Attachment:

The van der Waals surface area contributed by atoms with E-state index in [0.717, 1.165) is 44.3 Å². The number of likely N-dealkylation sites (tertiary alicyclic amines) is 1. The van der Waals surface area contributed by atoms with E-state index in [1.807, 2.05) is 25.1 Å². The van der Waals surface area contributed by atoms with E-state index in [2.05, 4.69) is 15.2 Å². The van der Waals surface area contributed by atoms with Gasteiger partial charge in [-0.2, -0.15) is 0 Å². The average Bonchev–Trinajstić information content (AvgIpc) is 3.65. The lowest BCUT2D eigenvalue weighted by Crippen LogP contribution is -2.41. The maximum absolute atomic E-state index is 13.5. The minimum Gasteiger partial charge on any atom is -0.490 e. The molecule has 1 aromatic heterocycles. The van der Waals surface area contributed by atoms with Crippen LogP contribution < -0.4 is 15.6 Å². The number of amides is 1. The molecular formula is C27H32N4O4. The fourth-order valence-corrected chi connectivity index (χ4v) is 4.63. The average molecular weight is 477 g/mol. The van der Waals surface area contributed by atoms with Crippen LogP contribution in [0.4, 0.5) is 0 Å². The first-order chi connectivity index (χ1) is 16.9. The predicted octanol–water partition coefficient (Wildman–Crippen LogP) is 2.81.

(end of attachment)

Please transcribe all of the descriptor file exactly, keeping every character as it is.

The van der Waals surface area contributed by atoms with E-state index in [0.717, 1.165) is 44.3 Å². The number of likely N-dealkylation sites (tertiary alicyclic amines) is 1. The van der Waals surface area contributed by atoms with E-state index in [1.807, 2.05) is 25.1 Å². The van der Waals surface area contributed by atoms with E-state index in [2.05, 4.69) is 15.2 Å². The van der Waals surface area contributed by atoms with Gasteiger partial charge in [-0.2, -0.15) is 0 Å². The average Bonchev–Trinajstić information content (AvgIpc) is 3.65. The lowest BCUT2D eigenvalue weighted by Crippen LogP contribution is -2.41. The maximum absolute atomic E-state index is 13.5. The minimum Gasteiger partial charge on any atom is -0.490 e. The molecule has 1 aromatic heterocycles. The van der Waals surface area contributed by atoms with Crippen LogP contribution < -0.4 is 15.6 Å². The number of amides is 1. The molecular formula is C27H32N4O4. The fourth-order valence-corrected chi connectivity index (χ4v) is 4.63. The average molecular weight is 477 g/mol. The van der Waals surface area contributed by atoms with Crippen LogP contribution in [0.4, 0.5) is 0 Å². The first-order chi connectivity index (χ1) is 16.9. The predicted octanol–water partition coefficient (Wildman–Crippen LogP) is 2.81.